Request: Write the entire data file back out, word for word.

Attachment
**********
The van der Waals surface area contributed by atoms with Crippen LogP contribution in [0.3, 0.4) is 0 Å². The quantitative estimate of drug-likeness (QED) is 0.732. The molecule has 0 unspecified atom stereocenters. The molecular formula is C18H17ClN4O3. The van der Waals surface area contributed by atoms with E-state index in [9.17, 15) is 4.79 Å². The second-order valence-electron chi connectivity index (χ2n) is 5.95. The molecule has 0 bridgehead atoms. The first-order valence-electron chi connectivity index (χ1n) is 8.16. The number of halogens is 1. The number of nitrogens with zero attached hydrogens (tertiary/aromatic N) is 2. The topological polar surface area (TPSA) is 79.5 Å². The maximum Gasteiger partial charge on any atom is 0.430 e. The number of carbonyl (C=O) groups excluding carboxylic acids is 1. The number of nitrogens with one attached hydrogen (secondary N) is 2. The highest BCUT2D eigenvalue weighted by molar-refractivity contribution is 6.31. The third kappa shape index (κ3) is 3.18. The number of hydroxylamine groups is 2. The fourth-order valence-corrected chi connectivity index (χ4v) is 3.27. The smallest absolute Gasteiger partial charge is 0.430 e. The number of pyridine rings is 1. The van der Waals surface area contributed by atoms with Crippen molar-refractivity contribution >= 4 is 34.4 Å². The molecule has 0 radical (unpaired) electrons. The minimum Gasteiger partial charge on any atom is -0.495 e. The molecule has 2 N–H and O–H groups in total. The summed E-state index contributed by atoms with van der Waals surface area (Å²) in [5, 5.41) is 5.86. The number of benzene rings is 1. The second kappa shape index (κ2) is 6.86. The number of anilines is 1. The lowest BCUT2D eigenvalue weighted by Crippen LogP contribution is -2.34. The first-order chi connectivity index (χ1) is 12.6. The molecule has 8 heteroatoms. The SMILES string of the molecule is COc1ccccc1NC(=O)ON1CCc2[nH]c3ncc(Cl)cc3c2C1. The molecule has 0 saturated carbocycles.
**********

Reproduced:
The van der Waals surface area contributed by atoms with Crippen LogP contribution in [0.3, 0.4) is 0 Å². The quantitative estimate of drug-likeness (QED) is 0.732. The molecule has 0 unspecified atom stereocenters. The molecular formula is C18H17ClN4O3. The van der Waals surface area contributed by atoms with E-state index in [9.17, 15) is 4.79 Å². The second-order valence-electron chi connectivity index (χ2n) is 5.95. The molecule has 0 bridgehead atoms. The first-order valence-electron chi connectivity index (χ1n) is 8.16. The number of halogens is 1. The number of nitrogens with zero attached hydrogens (tertiary/aromatic N) is 2. The topological polar surface area (TPSA) is 79.5 Å². The maximum Gasteiger partial charge on any atom is 0.430 e. The number of carbonyl (C=O) groups excluding carboxylic acids is 1. The number of nitrogens with one attached hydrogen (secondary N) is 2. The highest BCUT2D eigenvalue weighted by molar-refractivity contribution is 6.31. The third kappa shape index (κ3) is 3.18. The number of hydroxylamine groups is 2. The fourth-order valence-corrected chi connectivity index (χ4v) is 3.27. The smallest absolute Gasteiger partial charge is 0.430 e. The number of pyridine rings is 1. The van der Waals surface area contributed by atoms with Crippen molar-refractivity contribution >= 4 is 34.4 Å². The molecule has 0 radical (unpaired) electrons. The minimum Gasteiger partial charge on any atom is -0.495 e. The molecule has 2 N–H and O–H groups in total. The summed E-state index contributed by atoms with van der Waals surface area (Å²) in [5, 5.41) is 5.86. The number of benzene rings is 1. The second kappa shape index (κ2) is 6.86. The number of anilines is 1. The lowest BCUT2D eigenvalue weighted by Crippen LogP contribution is -2.34. The first-order chi connectivity index (χ1) is 12.6. The molecule has 8 heteroatoms. The SMILES string of the molecule is COc1ccccc1NC(=O)ON1CCc2[nH]c3ncc(Cl)cc3c2C1. The molecule has 0 saturated carbocycles.